As the plant is being watered, moisture levels are transmitted back to the Hub when the soil has hit the appropriate moisture level. The Smart Hub will then send a control message back to the controller to stop the watering.

The Dashboard

The Hub has a built in Dashboard that can be accessed from any browser (Chrome, Firefox, Safari, etc) with screens that allow a user to observe the telemetry data from the collection stations. The Dashboard also allows a user to manually activate sprinklers and configure moisture thresholds that determine when sprinklers are activated and de-activated.

Todo a Screenshot of the Dashboard

Essentially the dashboard gives humans the ability to monitor, configure and control the irrigation system.

The Cloud

No IoT project would be complete without adding the Cloud to the project (the ‘I’ in IoT). The IoTe (hub) can be connected to the Internet when available, providing users access to the Dashboard from anywhere in the world as long as they have an Internet Connection.

Your garden can be monitored, controlled and configured from your phone anywhere in the world!

Todo Picture of a Phone and Dashboard

The history of data collected in the cloud as well as watering times can be plugged into a Machine Learning (ML) or Data Science framework if desired. We will talk a bit more about ML in a future article.

The Project

As I mentioned earlier this project is a Proof Of Concept (PoC) with a few distinct components that must all work together. These components include, but are not limited to:

  • The collection and control station. These two components are actually the same piece of software.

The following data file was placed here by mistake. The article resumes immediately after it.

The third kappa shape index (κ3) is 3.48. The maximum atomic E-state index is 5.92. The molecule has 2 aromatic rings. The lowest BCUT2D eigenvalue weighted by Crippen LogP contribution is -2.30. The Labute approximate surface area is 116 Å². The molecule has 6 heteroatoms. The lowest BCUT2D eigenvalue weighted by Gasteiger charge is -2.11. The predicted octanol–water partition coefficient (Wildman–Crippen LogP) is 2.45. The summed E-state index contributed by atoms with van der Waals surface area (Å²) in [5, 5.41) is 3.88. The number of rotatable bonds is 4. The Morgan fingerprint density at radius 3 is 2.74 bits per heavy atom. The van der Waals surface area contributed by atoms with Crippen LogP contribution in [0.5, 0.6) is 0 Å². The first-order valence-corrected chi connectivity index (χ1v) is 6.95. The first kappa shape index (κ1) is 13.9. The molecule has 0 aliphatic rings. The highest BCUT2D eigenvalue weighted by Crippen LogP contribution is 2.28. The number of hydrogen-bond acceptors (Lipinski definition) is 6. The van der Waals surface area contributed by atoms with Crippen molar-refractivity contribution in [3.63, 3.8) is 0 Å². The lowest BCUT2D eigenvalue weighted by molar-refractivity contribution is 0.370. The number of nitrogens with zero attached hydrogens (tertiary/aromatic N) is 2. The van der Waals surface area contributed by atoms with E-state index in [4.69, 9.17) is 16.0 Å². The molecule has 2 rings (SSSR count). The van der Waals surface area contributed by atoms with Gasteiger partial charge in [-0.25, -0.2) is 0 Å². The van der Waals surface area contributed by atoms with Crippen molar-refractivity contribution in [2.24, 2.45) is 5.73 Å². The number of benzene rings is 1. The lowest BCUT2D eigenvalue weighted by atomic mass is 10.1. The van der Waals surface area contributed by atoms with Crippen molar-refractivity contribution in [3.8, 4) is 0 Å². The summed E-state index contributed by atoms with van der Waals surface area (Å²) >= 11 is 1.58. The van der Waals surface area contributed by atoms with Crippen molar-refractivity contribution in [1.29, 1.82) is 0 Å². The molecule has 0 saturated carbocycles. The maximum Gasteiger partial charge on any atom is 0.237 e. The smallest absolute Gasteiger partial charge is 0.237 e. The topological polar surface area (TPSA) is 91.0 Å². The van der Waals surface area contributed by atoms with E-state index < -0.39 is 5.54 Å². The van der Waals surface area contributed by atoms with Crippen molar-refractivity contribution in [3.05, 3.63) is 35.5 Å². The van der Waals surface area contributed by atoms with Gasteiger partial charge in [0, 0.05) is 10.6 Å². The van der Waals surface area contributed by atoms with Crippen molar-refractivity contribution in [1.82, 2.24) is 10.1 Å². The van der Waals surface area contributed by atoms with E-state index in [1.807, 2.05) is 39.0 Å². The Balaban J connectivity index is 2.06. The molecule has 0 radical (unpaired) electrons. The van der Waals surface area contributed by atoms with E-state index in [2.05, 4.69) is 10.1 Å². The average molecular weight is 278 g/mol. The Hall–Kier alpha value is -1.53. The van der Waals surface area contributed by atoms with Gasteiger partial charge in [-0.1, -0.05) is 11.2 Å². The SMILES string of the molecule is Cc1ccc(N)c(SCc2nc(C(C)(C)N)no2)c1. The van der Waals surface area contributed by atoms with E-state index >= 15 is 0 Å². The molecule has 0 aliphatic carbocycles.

• The smart Hub or IoTe Gateway

  • The Dashboard, which is served up by the IoTe gateway

  • The cloud component includes a version of the IoTe gateway and a timeseries database

If you are interested in this project either as a user or a developer, I encourage you to follow along or better yet drop me a line and get involved!

About the Software Components

The IoT Hub is the center piece of the IoT project as gathers data, runs application logic. Provides an HTTP Server to serve up a Web App, REST API and Web sockets. This project is a Micro service written in Go, and is perfect for systems hackers, backend devs and full-stackers.

January 13, 2022
The Collection Stations are small battery powered wireless devices outfitted with environmental sensors. They collect and publish the data to the Hub for processing. This project is built with the esp32 micro-controller, C++ and embedded realtime operating system.

January 13, 2022
This is the second milestone of the Organic Gardner IoT project. The first milestones we implemented MQTT subscriptions to gather sensor data. This milestone we are going to add HTTP RESTful API to provide access to that data. The same HTTP library will later serve up our IoT dashboard.

March 30, 2022
The primary function of an IoT Gateway is moving data from one input source (often sensor data) to another output destination (like a control algorithm) with some data conversion and storage in between. Our first milestone building the IoT Gateway is reading data from MQTT then holding it in RAM for the upcoming REST API we will build for Milestone 2.

March 29, 2022